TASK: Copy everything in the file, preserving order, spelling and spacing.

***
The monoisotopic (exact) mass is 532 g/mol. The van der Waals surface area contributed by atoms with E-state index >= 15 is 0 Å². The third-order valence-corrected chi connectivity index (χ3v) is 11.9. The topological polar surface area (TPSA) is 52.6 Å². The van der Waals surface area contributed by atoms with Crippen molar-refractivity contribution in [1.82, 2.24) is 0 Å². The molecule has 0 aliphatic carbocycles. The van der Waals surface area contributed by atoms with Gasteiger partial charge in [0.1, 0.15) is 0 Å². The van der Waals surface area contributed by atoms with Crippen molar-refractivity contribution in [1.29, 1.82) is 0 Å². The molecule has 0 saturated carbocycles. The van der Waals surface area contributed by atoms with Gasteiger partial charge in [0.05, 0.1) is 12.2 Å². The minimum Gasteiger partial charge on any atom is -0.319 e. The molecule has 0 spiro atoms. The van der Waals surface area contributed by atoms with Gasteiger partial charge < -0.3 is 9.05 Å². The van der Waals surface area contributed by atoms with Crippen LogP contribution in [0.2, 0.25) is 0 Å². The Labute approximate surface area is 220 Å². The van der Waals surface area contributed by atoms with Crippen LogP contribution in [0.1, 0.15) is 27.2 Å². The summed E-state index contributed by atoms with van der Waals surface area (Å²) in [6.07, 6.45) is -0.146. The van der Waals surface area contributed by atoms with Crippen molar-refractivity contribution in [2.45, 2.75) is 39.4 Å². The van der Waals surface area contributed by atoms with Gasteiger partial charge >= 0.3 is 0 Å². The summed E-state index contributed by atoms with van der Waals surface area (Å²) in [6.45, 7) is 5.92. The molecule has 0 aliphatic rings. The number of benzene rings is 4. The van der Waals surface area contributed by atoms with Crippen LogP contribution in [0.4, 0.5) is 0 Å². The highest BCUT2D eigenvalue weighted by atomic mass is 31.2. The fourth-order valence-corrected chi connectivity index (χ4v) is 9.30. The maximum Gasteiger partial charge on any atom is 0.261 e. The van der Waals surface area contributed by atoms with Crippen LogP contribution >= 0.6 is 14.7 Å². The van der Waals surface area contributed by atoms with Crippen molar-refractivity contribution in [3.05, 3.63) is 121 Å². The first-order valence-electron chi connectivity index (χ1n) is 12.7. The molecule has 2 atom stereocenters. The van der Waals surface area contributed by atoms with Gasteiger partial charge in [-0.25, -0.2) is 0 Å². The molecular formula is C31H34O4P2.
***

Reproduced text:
The monoisotopic (exact) mass is 532 g/mol. The van der Waals surface area contributed by atoms with E-state index >= 15 is 0 Å². The third-order valence-corrected chi connectivity index (χ3v) is 11.9. The topological polar surface area (TPSA) is 52.6 Å². The van der Waals surface area contributed by atoms with Crippen molar-refractivity contribution in [1.82, 2.24) is 0 Å². The molecule has 0 aliphatic carbocycles. The van der Waals surface area contributed by atoms with Gasteiger partial charge in [0.1, 0.15) is 0 Å². The van der Waals surface area contributed by atoms with Crippen molar-refractivity contribution in [1.29, 1.82) is 0 Å². The molecule has 0 saturated carbocycles. The van der Waals surface area contributed by atoms with Gasteiger partial charge in [0.05, 0.1) is 12.2 Å². The minimum Gasteiger partial charge on any atom is -0.319 e. The molecule has 0 spiro atoms. The van der Waals surface area contributed by atoms with Gasteiger partial charge < -0.3 is 9.05 Å². The van der Waals surface area contributed by atoms with Crippen LogP contribution in [0.2, 0.25) is 0 Å². The Labute approximate surface area is 220 Å². The van der Waals surface area contributed by atoms with Crippen LogP contribution in [0.1, 0.15) is 27.2 Å². The summed E-state index contributed by atoms with van der Waals surface area (Å²) in [6.07, 6.45) is -0.146. The van der Waals surface area contributed by atoms with Crippen molar-refractivity contribution in [2.45, 2.75) is 39.4 Å². The van der Waals surface area contributed by atoms with Gasteiger partial charge >= 0.3 is 0 Å². The summed E-state index contributed by atoms with van der Waals surface area (Å²) in [6.45, 7) is 5.92. The molecule has 0 aliphatic rings. The number of benzene rings is 4. The van der Waals surface area contributed by atoms with Crippen LogP contribution in [0.4, 0.5) is 0 Å². The highest BCUT2D eigenvalue weighted by atomic mass is 31.2. The fourth-order valence-corrected chi connectivity index (χ4v) is 9.30. The maximum Gasteiger partial charge on any atom is 0.261 e. The van der Waals surface area contributed by atoms with Crippen LogP contribution >= 0.6 is 14.7 Å². The van der Waals surface area contributed by atoms with Crippen molar-refractivity contribution in [3.05, 3.63) is 121 Å². The first-order valence-electron chi connectivity index (χ1n) is 12.7. The molecule has 2 atom stereocenters. The van der Waals surface area contributed by atoms with Gasteiger partial charge in [-0.25, -0.2) is 0 Å². The molecular formula is C31H34O4P2.